Rugby Union: Tigers left chasing shadows

Northampton 46 Leicester 24
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NO CLUB has managed the transition from amateur to professional more successfully than Northampton. Almost seamlessly, they have blended the old with the new, the traditional with the innovative and, by recognising that the game's deep roots are as precious as the budding shoots, they have made Franklins Gardens one of the most appealing venues on the Premiership circuit.

Yesterday, in the late summer sunshine and before a large and enthusiastic crowd, it was a magnificent sight, the pitch looking for all the world as if it had been produced and laid by Wilton. It was possibly Ian McGeechan's final legacy to the club, for it was he who insisted that if Northampton were to play quality rugby they would require the truest of surfaces.

Unfortunately quality rugby also requires players of high calibre. Quality cannot always alas be measured in points scored and, despite the size of Northampton's victory, the fact is that it was secured by default. If Leicester were unrecognisable as the side who had won the title last season, it was for the very good reason that it was almost impossible to recognise any of the players who had carried them so triumphantly throughout that campaign.

Northampton have also suffered in the cull of their internationals prior to the World Cup but not to the same extent and they tortured Leicester in those areas where the Tigers are traditionally strong, namely in the scrums and the tight situations from which they generate so much of their power.

Garry Pagel may not have been built with a fifth gear, or even a fourth one for that matter, but he does enough damage in first to compensate. While Leicester were left to survey the twisted wreckage of their scrummage, Northampton's forwards drove and rolled, gaining huge chunks of territory. Their first two tries were scored from close range by their back row forwards, Grant Seely and their industrious captain Don Mackinnon, both of whom later went off with injuries.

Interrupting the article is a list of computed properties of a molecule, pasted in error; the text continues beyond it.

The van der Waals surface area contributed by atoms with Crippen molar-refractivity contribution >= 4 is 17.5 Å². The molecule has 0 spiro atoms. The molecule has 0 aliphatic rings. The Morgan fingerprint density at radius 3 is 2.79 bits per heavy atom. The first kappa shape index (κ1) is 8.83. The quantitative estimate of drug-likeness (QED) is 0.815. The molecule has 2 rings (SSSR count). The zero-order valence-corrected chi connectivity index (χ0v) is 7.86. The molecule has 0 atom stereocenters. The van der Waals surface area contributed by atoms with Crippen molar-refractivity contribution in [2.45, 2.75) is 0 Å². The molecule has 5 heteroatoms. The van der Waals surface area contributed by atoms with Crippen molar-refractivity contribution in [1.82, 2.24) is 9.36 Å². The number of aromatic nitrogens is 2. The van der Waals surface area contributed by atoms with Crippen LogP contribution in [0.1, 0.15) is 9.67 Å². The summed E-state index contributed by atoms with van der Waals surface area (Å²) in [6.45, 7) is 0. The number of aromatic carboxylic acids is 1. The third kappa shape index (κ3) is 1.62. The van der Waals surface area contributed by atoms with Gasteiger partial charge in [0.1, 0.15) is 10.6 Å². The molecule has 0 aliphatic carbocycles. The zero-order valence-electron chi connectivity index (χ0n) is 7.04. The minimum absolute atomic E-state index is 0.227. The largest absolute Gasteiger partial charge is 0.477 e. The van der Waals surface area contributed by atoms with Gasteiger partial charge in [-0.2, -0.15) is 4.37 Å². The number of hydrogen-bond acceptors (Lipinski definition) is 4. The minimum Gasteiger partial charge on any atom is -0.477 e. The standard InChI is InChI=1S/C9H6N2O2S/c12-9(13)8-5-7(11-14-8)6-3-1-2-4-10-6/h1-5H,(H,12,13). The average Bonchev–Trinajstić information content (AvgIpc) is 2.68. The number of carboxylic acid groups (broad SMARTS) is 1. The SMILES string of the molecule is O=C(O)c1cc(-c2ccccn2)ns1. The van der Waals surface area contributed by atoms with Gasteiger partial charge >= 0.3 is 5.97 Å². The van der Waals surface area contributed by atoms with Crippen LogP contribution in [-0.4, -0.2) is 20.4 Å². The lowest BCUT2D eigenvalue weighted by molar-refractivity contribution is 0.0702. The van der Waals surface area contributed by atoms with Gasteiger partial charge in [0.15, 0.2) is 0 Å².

By that time, however, Northampton were running free, scoring six tries in what was ultimately a thorough hiding of their fiercest rivals. Leicester didn't exactly help themselves. One lost count of the times that they conceded penalties on the ground, an area where, in the past, and with players better versed in subtle skulduggery than the present crop, they have escaped unpunished. But not yesterday under the nose of Ed Morrison. In another important area, however, Mr Morrison was less vigilant. There were a number of occasions when players were blatantly bodychecked after kicking ahead. The chip kick is a fine attacking weapon, and if it is to survive it will require the protection of the referees.

As so often happens in a riot of try-scoring, it was the vanquished who struck first when Nnamdi Ezulike touched down following a chapter of Northampton accidents. Andy Goode, Leicester's young fly-half with the hoof of a mule, had created the attacking position with a mighty clearance to touch but so off-line was Steve Walter's throw that it was picked up at the tail by Paul Gustard. Ben Kay drove towards the line before the ball was moved with all haste to Ezulike. Order was quickly restored, Mackinnon and Seely scoring their tries within four minutes of each other.

Tim Stimpson, the most dangerous of the Leicester runners, and fed too many crumbs by Ali Hepher for the comfort of the home support, kicked his second penalty before Northampton scored their third try, which also happened to be the best moment of the match.

Hepher, penned deep inside his half, kicked upfield. The ball, bouncing wickedly, eluded both Stimpson and Jon Sleightholme but sat up invitingly for Craig Moir. The Northampton full-back was brought down by Ezulike but not before he had released the ball to Ben Cohen, who scored close enough to the posts for Hepher to kick his second conversion. Four minutes later, Matt Allen scored the fourth try and despite the fact that Northampton carelessly allowed Goode to look round and score underneath the posts on the stroke of half-time, it was already clear that Leicester would have too much to do and too little to offer in the second half.

Northampton: C Moir (R Jackson, 38); J Sleightholme, A Northey, M Allen, B Cohen; A Hepher, D Malone (J Bramhall, 69); G Pagel, S Walter, M Stewart (M Volland, 70), R Metcalfe, J Phillips, D Mackinnon (capt, S Hepher, 63), S Holmes, G Seely (C Allan, 28).

Leicester: T Stimpson; G Murphy, P Howard, C Joiner, N Ezulike; A Goode, J Hamilton; D Jelley, D West (capt), K Fourie (P Freshwater, 69), D Zaltzman (A Balding, 60), B Kay (P Shore 28), P Gustard, L Moody, W Johnson.

Referee: E Morrison (Bristol).